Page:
A long time ago in a theater in a nearby city, you would see magic live on stage and that was about the only time audiences were able to view magicians and their shows.
What a golden age of magic though.The 1800s and early 1900s featured some of the most innovative and amazing magicians in our modern history including Harry Kellar, Howard Thurston, the Herrmanns, Lafayette, Chung Ling Soo, Blackstone and of course the legendary Harry Houdini who was more of a showstopper than a pure magician.Many of you probably only recognize one or two of the other names in that list unless you are a magic enthusiast.
To place this in perspective, let me equate these conjurers to the music world, which is more familiar to most of us.Kellar, Thurston and the others would be similar to musicians like Pink, Bruno Mars, Florida Georgia Line, Sugarland and such.
All are top performing acts in the world today just like the magicians of the Golden Age, but they cannot match the spectacle of The Beatles at Shea Stadium, Hendrix at Woodstock or Pink Floyd's epic Wall concerts.Those are at a different level and that is the spectacle that was Harry Houdini.Surprisingly though, I'm not writing a column about Houdini or any of those acts in particular.
What I am writing about is the evolution of magic in the 21st century and offering my opinion on it.
In the Golden Age of magic, the audience saw spectacular illusions live including floating women, a disappearing elephant, people being sawed in half, submerged in milk cans and so on.When the selected cards rose out of the pack, it happened right in front of the gas lights on stage mere feet away from the spectators.
When the performer plucked large silver dollars or cigarettes out of the air you could see them and smell the smoke. That was magic in the most classic sense.
The advent of the camera though morphed magic in good ways and bad.Thanks to the marvel of television, the magician could now appear in your living room and still make magic happen right before your eyes.
Those of you who are old enough to remember the birth and early days of the silver screen may recall Mark Wilson's Magic Circus or Don Alan's Magic Ranch.Both shows delighted children of all ages with magic and fun in the 1950s and 1960s.
As we moved into the 1970s, the leading magicians on television became Doug Henning. In the later years of that decade a young magician named David Copperfield began appearing in annual specials.Both of these magicians continued to delight new audiences.
A syndicated program on Sunday evenings called Bill Bixby's World of Magic featured cabaret acts as well as magic you could do at home.The world of magic changed though in 1983 when the most spectacular act of sorcery ever seen on television occurred before our very eyes, sort of.That was the year David Copperfield made the Statue of Liberty disappear from Liberty Island to the amazement of a live audience at the island as well as those of us at home.
If you recall that evening on April 8, 1983, Copperfield's special culminated with the live outdoor effect.An audience sat on a platform outside on Liberty Island.In front of them was a large scaffolding whose purpose was to raise a curtain for a moment. Beyond the curtain was Lady Liberty in all her glory.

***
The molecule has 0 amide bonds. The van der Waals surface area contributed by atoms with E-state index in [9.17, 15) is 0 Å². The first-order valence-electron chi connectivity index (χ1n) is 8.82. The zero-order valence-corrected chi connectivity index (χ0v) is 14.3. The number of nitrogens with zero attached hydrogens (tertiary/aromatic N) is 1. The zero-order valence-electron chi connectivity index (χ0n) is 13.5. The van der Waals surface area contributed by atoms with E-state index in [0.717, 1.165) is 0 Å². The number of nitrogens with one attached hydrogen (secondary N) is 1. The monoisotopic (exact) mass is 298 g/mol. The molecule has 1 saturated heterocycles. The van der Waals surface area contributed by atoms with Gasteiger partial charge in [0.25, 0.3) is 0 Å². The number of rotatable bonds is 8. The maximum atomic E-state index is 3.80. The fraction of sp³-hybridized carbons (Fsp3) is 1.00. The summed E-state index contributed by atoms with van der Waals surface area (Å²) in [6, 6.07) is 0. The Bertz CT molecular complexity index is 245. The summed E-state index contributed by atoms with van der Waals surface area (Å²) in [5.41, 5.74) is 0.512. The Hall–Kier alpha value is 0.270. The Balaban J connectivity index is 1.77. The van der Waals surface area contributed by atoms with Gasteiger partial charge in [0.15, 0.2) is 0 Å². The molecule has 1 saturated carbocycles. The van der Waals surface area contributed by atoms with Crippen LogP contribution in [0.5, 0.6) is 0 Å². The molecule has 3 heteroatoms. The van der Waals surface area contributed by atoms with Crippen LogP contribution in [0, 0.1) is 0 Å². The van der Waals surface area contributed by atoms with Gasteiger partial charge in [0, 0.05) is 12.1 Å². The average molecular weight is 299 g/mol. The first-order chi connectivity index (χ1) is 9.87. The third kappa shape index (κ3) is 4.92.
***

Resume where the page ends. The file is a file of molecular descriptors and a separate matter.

Copperfield raised the curtain and when he dropped it the impossible happened, the 151-foot-tall, 225-ton-statue was gone.Helicopters flew through the night sky shining lights on the base where she once stood.At the conclusion of the show though he raised the curtain and returned her to her rightful place.
Prior to that special, Copperfield made a jet disappear, a train car and some other large scale items, but this eclipsed those previous effects and brought magic to a whole new level.
Unfortunately though, I think it also put pressure on Copperfield to develop even more over the top illusions which included producing a ship in the Bermuda Triangle, "Walking Through The Great Wall of China" and floating over the Grand Canyon.
A later special though was one called Flying which featured a fantastic illusion that had no spectacle for a backdrop. It was just Copperfield on a stage and he began flying around a large stage through hoops and other obstacles.It was quite impressive.
The 1990s saw a new revival in magic with several years of "World's Greatest Magic" specials that contained magical performances in a variety of venues and at a level that was more theatrical and back to "normal" per se.
Toward the end of the 1990s and dominating the early years of the 21st century was Criss Angel whose "Mindfreak" series totally shifted magic away from the theatrical performances on television that even Copperfield continued to perform.Angel's magic was bizarre, in-your-face and provocative to a degree.On his heels though was another magician and bizarrist that changed the image of the magician yet again.
David Blaine was a shock to the traditional magic world.He discarded the theatrical trappings and elaborate tricks for simple, in-your-face styles of no-nonsense performances of magic.His bizarre magic was even a part of the millennium New Year's celebration.
I know I cannot forget when he made Peter Jenning's daughter's name burn onto his arm and then swallowed a thread only to pull it out of his stomach on camera.
This is a brief journey through a modern history of magic on television but it is necessary for the second part of this column as to whether television is a benefit or is it in some ways a detriment to the magician?
Til next time…